Hello, I’m comparison. I make you evaluate yourself while looking at someone else, and often the end result is seeing yourself in a harsh light. I exist everywhere and my intention may be to keep you striving for more and better – but I don’t take into account all the different variables that stand between you and the other person and I often set up unrealistic expectations which lead you to feel inadequate. This inadequacy can be related to your physical appearance, where you are in life, your achievements, or any other area where you feel that you are lacking in some way.
Hello, I’m self criticism. I am an inevitable part of life, creeping up unnoticed when you assess your current standing and seek to improve on all areas of life. I’d like to think you need me as a kick up the backside, a “tough love” way of getting sh*t done. I can be mean, deflating and nagging. I come masked as a reality check, blinding you into seeing only what needs to be done or what you don’t yet have, instead of what you’ve already accomplished and attained.
COMPARISON AND SELF-CRITICISM
So there they are. You know them. I know them. We have all met our little inner demons.
Have you ever felt like you couldn’t quite enjoy something because at some point you had it figured out but things have changed and now you don’t? Or maybe you think you’re doing okay now, but let’s face it – someone else is doing better than you? Someone else has what you covet?
Okay, I’ll go first…. yes I have. So many times, in so many ways.
Here is just one example. Late last year I returned to my favourite sport after a break of about 8 months due to illness. For anyone who doesn’t know, I love Muay Thai more than I can put into words. I have trained pretty consistently over the years, but at times I have had to take a step back for different reasons, though I always get back into it at some point. So after my most recent break, I did just that.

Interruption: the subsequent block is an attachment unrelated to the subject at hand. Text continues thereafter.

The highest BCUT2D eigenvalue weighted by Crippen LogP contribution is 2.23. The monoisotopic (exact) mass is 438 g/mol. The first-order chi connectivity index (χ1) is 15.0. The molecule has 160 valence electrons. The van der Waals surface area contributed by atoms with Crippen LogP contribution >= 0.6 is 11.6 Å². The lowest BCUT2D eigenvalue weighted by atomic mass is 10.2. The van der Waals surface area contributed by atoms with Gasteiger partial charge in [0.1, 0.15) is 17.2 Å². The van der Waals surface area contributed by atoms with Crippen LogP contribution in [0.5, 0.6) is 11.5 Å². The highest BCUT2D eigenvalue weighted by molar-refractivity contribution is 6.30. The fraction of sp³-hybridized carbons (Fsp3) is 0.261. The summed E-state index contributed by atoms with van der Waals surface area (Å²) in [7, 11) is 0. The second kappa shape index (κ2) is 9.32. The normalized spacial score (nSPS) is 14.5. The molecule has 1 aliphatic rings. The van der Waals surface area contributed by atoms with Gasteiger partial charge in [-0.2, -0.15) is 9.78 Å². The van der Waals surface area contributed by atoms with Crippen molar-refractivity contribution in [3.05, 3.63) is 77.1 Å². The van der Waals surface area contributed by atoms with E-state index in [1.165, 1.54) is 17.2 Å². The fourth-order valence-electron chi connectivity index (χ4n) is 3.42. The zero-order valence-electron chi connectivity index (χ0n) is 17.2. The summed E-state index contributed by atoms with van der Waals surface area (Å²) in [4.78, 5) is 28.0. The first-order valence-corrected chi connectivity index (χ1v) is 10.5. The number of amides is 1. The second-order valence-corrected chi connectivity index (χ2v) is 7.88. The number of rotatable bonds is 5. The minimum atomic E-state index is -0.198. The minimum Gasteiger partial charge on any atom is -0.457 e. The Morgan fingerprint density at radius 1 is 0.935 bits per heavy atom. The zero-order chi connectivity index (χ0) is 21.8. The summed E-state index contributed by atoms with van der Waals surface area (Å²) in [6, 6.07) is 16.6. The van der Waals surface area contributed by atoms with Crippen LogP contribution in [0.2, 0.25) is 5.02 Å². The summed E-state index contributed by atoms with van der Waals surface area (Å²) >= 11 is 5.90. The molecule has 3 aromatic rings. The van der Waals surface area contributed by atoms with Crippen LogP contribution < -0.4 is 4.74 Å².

And I sucked. I felt like I just couldn’t string anything together. I was tired easily; my hand to eye coordination was slow, my conditioning was lagging… I felt frustrated and annoyed that something that once felt so effortless now felt like hard work. The frustration was almost palpable – I thought to myself, I have trained in this sport for around 15 years… shouldn’t I be good at this thing by now?
Well I guess I am good at it. But not good enough for ME. Not enough for my own expectations.
While it seems so logical that we all have ‘off days’ and that the body needs time to get used to either mastering a new skill or performing a certain action again, the brain knows exactly how it should be, or it remembers exactly how it used to be. Result: while the body is doing its best to catch up, the mind is racing miles ahead. And don’t we all want instant results?
That day when my body felt uncoordinated and just didn’t seem to do what it was supposed to, it made me think to myself… how? How is this possible, when I used to compete…? I used to be so fit, I could do so much more… And look at that guy/girl over there, they are so good… was I ever that good?
Yep. I am guilty of COMPARING. And what goes hand in hand with comparing? You’ve guessed it – self-criticism.
Realistically, I did alright. But if I received any positive feedback, I couldn’t help stamping out any kind of compliment with a flood of self criticism and excuses as to why I wasn’t performing at my best:
“oh I haven’t trained in a long time, just getting back into the sport”
“Actually I haven’t fought in over 10 years, I was a lot younger and fitter back then”
“I’m so unfit at the moment, I would normally do (insert high number) times this”
And so on and so forth…
I genuinely felt inadequate about my performance and inadvertently started to excuse myself, when no one was even expecting anything out of me.
The truth is, those nice people offering positive feedback weren’t even there when I felt like I was training at “my best”. They saw me on what I perceived was a “bad day”…and they thought I was good enough.